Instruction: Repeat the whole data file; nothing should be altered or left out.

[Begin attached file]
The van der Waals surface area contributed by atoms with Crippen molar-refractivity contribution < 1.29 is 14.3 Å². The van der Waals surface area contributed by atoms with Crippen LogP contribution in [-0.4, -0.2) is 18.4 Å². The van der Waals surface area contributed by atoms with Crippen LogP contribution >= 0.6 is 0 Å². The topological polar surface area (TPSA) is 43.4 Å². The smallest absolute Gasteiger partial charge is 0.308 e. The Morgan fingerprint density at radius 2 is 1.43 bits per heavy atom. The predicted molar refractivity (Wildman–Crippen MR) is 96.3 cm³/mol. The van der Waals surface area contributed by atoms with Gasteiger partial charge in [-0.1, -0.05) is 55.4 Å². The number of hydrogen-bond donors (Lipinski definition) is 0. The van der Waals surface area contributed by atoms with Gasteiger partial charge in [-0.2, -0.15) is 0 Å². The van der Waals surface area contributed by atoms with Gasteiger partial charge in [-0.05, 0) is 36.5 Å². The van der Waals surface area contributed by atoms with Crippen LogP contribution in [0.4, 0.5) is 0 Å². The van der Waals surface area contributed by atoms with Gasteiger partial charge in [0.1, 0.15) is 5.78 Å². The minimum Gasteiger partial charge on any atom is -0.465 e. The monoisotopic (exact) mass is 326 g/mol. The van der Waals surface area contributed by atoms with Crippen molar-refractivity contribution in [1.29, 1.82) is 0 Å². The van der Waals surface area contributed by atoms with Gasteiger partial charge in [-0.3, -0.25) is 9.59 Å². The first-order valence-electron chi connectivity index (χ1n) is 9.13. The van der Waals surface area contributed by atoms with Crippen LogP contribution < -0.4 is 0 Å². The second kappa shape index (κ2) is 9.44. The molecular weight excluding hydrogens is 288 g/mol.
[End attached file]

The van der Waals surface area contributed by atoms with Crippen molar-refractivity contribution < 1.29 is 14.3 Å². The van der Waals surface area contributed by atoms with Crippen LogP contribution in [-0.4, -0.2) is 18.4 Å². The van der Waals surface area contributed by atoms with Crippen LogP contribution >= 0.6 is 0 Å². The topological polar surface area (TPSA) is 43.4 Å². The smallest absolute Gasteiger partial charge is 0.308 e. The Morgan fingerprint density at radius 2 is 1.43 bits per heavy atom. The predicted molar refractivity (Wildman–Crippen MR) is 96.3 cm³/mol. The van der Waals surface area contributed by atoms with Gasteiger partial charge in [-0.1, -0.05) is 55.4 Å². The number of hydrogen-bond donors (Lipinski definition) is 0. The van der Waals surface area contributed by atoms with Gasteiger partial charge in [-0.2, -0.15) is 0 Å². The van der Waals surface area contributed by atoms with Gasteiger partial charge in [-0.05, 0) is 36.5 Å². The van der Waals surface area contributed by atoms with Crippen LogP contribution in [0.4, 0.5) is 0 Å². The van der Waals surface area contributed by atoms with Gasteiger partial charge in [0.1, 0.15) is 5.78 Å². The minimum Gasteiger partial charge on any atom is -0.465 e. The monoisotopic (exact) mass is 326 g/mol. The van der Waals surface area contributed by atoms with Crippen molar-refractivity contribution in [1.29, 1.82) is 0 Å². The van der Waals surface area contributed by atoms with Gasteiger partial charge in [-0.3, -0.25) is 9.59 Å². The first-order valence-electron chi connectivity index (χ1n) is 9.13. The van der Waals surface area contributed by atoms with Crippen LogP contribution < -0.4 is 0 Å². The second kappa shape index (κ2) is 9.44. The molecular weight excluding hydrogens is 288 g/mol.